Iwan doesn’t have a whole lot to hope for in his future. He’s unemployed in a dying town and has sexual needs he’s too uncomfortable to pursue, even though Jonah at the docks has caught his eye. Afraid that Jonah might judge him by his body and not who he really is, he decides to pay for his first sexual experience in hopes it will give him the confidence to approach Jonah and ask for what he wants.
Portside is grim reality on paper. The hopelessness and despair of living in a dying town is depicted perfectly here. I really did feel like I was back home in the U.K. for a minute, which is a hard feat to pull off after seven years away. The setting is perfect for the story – Iwan wants to have oral sex with another man, but he’s too afraid to ask Jonah, the man he’s been eyeing up at the barracks. Discontent with porn, he finally takes the plunge and gathers 120 pounds to see a prostitute, who gives him the courage to finally take his desires down to the docks.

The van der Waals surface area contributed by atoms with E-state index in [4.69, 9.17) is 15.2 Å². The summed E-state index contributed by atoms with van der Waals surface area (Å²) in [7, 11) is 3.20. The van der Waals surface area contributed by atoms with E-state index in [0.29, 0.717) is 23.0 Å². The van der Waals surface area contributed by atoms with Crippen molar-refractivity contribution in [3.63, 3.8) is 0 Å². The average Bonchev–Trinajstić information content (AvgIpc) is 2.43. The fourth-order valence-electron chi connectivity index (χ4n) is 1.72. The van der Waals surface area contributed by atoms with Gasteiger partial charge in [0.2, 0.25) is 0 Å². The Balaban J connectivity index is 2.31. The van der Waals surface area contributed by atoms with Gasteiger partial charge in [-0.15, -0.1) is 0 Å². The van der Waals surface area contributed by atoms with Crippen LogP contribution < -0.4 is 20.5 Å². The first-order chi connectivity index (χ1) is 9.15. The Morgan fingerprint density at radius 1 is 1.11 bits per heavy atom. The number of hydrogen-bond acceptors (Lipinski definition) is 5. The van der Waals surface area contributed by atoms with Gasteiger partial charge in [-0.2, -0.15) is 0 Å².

Although this is a story with a trans* protagonist, trans* issues are not its focus. It’s a story about a young man wanting what most young men desire – sex – but being too afraid to ask for it. It’s a story that a lot of people can relate to, regardless of gender or sexual orientation – we all remember being young and the awkwardness of our first sexual experience, and Iwan’s is no different.
I liked Tommy as well. It was nice to see a positive depiction of a sex worker. Tommy could have taken advantage of the vulnerable Iwan but instead gives him a positive first sexual experience that boosts his confidence. I was glad this story didn’t take the dark turn it could have.
Portside isn’t about romance, it’s about sex and coming of age. This might turn a few people away but for me it was a positive thing. Smith steers clear of the usual tropes and tells a tale that’s honest in its depiction of poverty and sexuality. I highly recommend Portside to anybody looking for a story about real people and their struggles.
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